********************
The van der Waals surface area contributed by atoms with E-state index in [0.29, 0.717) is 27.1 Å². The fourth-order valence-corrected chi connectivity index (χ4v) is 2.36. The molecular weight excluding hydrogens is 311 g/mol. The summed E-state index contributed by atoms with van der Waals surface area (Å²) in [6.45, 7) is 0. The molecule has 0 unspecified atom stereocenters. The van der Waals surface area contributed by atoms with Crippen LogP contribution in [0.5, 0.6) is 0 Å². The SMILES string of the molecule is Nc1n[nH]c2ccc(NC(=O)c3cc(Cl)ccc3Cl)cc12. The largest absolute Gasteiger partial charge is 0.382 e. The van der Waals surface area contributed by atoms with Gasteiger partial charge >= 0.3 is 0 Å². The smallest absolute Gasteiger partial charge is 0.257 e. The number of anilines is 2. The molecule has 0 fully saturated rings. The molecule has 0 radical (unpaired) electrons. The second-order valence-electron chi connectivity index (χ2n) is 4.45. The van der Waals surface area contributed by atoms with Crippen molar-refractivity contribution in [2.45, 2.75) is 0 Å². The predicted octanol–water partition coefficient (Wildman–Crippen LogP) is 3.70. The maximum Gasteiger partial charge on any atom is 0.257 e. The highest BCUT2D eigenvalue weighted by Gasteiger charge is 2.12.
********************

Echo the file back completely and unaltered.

The van der Waals surface area contributed by atoms with E-state index in [0.29, 0.717) is 27.1 Å². The fourth-order valence-corrected chi connectivity index (χ4v) is 2.36. The molecular weight excluding hydrogens is 311 g/mol. The summed E-state index contributed by atoms with van der Waals surface area (Å²) in [6.45, 7) is 0. The molecule has 0 unspecified atom stereocenters. The van der Waals surface area contributed by atoms with Crippen LogP contribution in [0.5, 0.6) is 0 Å². The SMILES string of the molecule is Nc1n[nH]c2ccc(NC(=O)c3cc(Cl)ccc3Cl)cc12. The largest absolute Gasteiger partial charge is 0.382 e. The van der Waals surface area contributed by atoms with Gasteiger partial charge >= 0.3 is 0 Å². The smallest absolute Gasteiger partial charge is 0.257 e. The number of anilines is 2. The molecule has 0 fully saturated rings. The molecule has 0 radical (unpaired) electrons. The second-order valence-electron chi connectivity index (χ2n) is 4.45. The van der Waals surface area contributed by atoms with Crippen molar-refractivity contribution in [2.45, 2.75) is 0 Å². The predicted octanol–water partition coefficient (Wildman–Crippen LogP) is 3.70. The maximum Gasteiger partial charge on any atom is 0.257 e. The highest BCUT2D eigenvalue weighted by Gasteiger charge is 2.12.